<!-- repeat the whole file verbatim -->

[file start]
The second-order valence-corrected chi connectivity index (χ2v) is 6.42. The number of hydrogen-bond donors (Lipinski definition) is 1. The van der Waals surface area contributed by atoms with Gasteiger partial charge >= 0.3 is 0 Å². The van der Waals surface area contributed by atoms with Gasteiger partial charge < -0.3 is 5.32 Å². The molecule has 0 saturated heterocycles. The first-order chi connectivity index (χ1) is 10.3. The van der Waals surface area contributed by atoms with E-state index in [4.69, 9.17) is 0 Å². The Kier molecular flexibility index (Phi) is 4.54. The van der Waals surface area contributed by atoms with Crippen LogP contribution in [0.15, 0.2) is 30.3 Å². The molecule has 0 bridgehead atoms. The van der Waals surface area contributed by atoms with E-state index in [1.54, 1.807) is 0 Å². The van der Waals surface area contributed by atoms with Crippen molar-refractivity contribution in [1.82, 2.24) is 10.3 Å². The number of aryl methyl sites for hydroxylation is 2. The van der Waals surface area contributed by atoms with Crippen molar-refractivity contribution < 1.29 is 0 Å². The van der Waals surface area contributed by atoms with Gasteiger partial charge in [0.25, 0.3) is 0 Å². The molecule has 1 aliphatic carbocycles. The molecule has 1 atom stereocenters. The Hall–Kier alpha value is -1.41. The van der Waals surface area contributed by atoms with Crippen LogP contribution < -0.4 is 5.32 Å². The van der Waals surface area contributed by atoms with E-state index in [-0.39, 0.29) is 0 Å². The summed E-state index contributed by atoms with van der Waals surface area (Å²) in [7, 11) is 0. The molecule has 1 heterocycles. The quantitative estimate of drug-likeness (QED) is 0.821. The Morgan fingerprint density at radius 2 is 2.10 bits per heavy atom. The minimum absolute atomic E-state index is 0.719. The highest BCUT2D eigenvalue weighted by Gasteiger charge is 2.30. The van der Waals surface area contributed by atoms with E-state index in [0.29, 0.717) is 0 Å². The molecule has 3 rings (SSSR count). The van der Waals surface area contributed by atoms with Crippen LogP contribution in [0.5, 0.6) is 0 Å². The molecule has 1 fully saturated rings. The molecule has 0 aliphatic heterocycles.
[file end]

The second-order valence-corrected chi connectivity index (χ2v) is 6.42. The number of hydrogen-bond donors (Lipinski definition) is 1. The van der Waals surface area contributed by atoms with Gasteiger partial charge >= 0.3 is 0 Å². The van der Waals surface area contributed by atoms with Gasteiger partial charge < -0.3 is 5.32 Å². The molecule has 0 saturated heterocycles. The first-order chi connectivity index (χ1) is 10.3. The van der Waals surface area contributed by atoms with E-state index in [4.69, 9.17) is 0 Å². The Kier molecular flexibility index (Phi) is 4.54. The van der Waals surface area contributed by atoms with Crippen LogP contribution in [0.15, 0.2) is 30.3 Å². The molecule has 0 bridgehead atoms. The van der Waals surface area contributed by atoms with E-state index in [1.54, 1.807) is 0 Å². The van der Waals surface area contributed by atoms with Crippen molar-refractivity contribution in [1.82, 2.24) is 10.3 Å². The number of aryl methyl sites for hydroxylation is 2. The van der Waals surface area contributed by atoms with Crippen molar-refractivity contribution < 1.29 is 0 Å². The van der Waals surface area contributed by atoms with Gasteiger partial charge in [0.25, 0.3) is 0 Å². The molecule has 1 aliphatic carbocycles. The molecule has 1 atom stereocenters. The Hall–Kier alpha value is -1.41. The van der Waals surface area contributed by atoms with Crippen LogP contribution < -0.4 is 5.32 Å². The van der Waals surface area contributed by atoms with E-state index in [-0.39, 0.29) is 0 Å². The summed E-state index contributed by atoms with van der Waals surface area (Å²) in [7, 11) is 0. The molecule has 1 heterocycles. The quantitative estimate of drug-likeness (QED) is 0.821. The Morgan fingerprint density at radius 2 is 2.10 bits per heavy atom. The minimum absolute atomic E-state index is 0.719. The highest BCUT2D eigenvalue weighted by Gasteiger charge is 2.30. The van der Waals surface area contributed by atoms with E-state index in [0.29, 0.717) is 0 Å². The molecule has 3 rings (SSSR count). The van der Waals surface area contributed by atoms with Crippen LogP contribution in [0.5, 0.6) is 0 Å². The molecule has 1 fully saturated rings. The molecule has 0 aliphatic heterocycles.